The Father And The Assassin is divided between two ideologies. Mahatma Gandhi (Paul Bazely): lawyer, champion of non-violence, and beloved leader. Nathuram Godse (Shubham Saraf): journalist and the man who murdered him.
This new play at National Theatre traces Godse’s life over thirty years during India’s fight for independence. From a devout follower of Gandhi, through to his distaste and their tragic final encounter in Delhi in 1948.
Director Indhu Rubasingham (The Great Wave) reunites with Anupama Chandrasekhar, one of India’s renowned playwrights, for this exploration of oppression and extremism. Actors Sagar Arya, Ayesha Dharker, Marc Elliot and Peter Singh, Ankur Bahl and Irvine Iqbal (to name a few) also star.
The production has set and costume design by Rajha Shakiry, lighting design by Oliver Fenwick and sound design by Alex Caplen. Music is composed by Siddhartha Khosla, with fight direction by Rachel Bown-Williams and Ruth Cooper-Brown of Rc-Annie Ltd.
With such splendid creatives, the production delivers a marvellous visual appeal. From the costumes to set designs, these tropes endeavour to provide a 1940s feel. The stage has a moving wheel, which assists in transitioning the scenes. This also foreshadows how time passes slowly during India’s colonial role. Props of white veils falling to the ground, highlights partition brutalities are shown are powerful and heart-breaking.
I find it interesting how historical leaders like Sardar Vallabhbhai Patel, Jawaharlal Nehru and Muhammad Ali Jinnah present the consciousness of Mohandas Karamchand Gandhi. In a way, they all come across as bystanders who watch a united nation get torn apart by tyrants. The play works well visually and credits go to the creative team for the effort put in.
The play is narrated through Godse’s lens. With the character breaking the fourth wall, it makes the production engaging and present. At times it reminded me of Vishal Jethwa in Mardaani 2, of how a villain expresses his actions whilst addressing the audience. Here though, it’s pantomime-like, which should not have been the case. In addition, I found the accents stereotypically Indian. Given that Godse and his alliances were Maharashtrian, I would’ve preferred it if the accents carried a Marathi flavour. There is a lack of authenticity in the accents, with the exception of two or three cast members.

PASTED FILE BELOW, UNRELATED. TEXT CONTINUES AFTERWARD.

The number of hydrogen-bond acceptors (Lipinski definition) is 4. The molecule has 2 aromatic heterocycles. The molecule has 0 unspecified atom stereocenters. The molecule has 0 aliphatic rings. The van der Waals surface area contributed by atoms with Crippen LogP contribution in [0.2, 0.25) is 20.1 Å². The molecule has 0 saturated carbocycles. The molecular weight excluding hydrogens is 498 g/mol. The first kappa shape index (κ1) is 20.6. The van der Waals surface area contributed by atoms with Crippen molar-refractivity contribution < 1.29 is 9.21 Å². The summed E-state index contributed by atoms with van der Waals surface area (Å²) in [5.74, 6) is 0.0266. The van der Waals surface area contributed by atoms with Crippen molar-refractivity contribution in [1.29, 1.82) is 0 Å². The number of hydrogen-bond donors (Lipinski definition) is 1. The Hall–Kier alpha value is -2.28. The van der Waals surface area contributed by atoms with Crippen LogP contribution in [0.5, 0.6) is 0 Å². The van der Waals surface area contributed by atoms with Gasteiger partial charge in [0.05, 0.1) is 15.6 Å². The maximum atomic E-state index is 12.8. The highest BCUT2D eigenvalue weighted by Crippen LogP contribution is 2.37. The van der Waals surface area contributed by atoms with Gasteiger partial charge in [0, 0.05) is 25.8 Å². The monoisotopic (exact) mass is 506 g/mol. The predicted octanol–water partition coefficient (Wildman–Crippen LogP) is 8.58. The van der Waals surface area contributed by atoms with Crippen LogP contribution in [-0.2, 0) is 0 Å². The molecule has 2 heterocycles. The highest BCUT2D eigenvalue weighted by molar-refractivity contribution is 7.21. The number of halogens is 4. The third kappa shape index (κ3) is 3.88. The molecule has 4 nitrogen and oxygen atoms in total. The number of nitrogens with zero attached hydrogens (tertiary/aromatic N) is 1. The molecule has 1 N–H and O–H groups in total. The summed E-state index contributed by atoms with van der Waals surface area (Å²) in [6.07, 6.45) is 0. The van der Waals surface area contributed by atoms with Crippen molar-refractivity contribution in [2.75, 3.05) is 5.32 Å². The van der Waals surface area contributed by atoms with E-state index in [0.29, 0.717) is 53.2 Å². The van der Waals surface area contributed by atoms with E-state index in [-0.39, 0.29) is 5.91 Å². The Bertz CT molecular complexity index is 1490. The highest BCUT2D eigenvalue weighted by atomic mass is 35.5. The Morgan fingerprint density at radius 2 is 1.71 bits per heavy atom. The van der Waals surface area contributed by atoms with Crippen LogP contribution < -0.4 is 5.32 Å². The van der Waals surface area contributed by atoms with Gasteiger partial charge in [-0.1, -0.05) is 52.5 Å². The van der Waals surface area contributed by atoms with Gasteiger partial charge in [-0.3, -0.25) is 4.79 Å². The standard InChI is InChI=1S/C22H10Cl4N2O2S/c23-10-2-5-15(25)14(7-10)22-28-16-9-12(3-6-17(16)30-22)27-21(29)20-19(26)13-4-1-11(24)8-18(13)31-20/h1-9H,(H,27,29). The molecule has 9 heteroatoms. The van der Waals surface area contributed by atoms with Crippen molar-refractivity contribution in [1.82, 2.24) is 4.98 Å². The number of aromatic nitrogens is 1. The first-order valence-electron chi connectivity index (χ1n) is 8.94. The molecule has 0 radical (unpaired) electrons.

However, my issue is with the comical approach of the story, when partition nor colonial brutality was certainly no laughing matter. This stage show is supposed to be an intense presentation of two conflicting personalities between Godse and Gandhi but ends up showing the bleak historical chapter into a comedy show. I had read (or heard) that the director did some research but then took some creative liberties. I wish a viewer’s discretion was made more clearly.
Saraf is a natural performer as are the entire cast members here. In fact, they are brilliant to watch (barring the accents). But I feel the play tries too hard to mix real and reel events, for instance, the portrayal of a prominent leader like Vinayak Damodar Sarvarkar. Godse is presented as a comical almost Joker-like character. The show fudges the line between fact and fiction.
What Hindi films like Hey Ram get right is being clear from the onset of creating an alternate history narrative and comparatively, such titles were balanced. Consequently, one questions what was the real objective of displaying such a show? Furthermore, by flinging words like “Proud Hindu” or “Nationalist”, the play appeases to the pseudo-woke agendas on India. Would National Theatre have approved putting up a production where a non-Hindu ‘patriotic’ figure is presented in an antagonistic manner?
The Father And The Assassin is playing at the National Theatre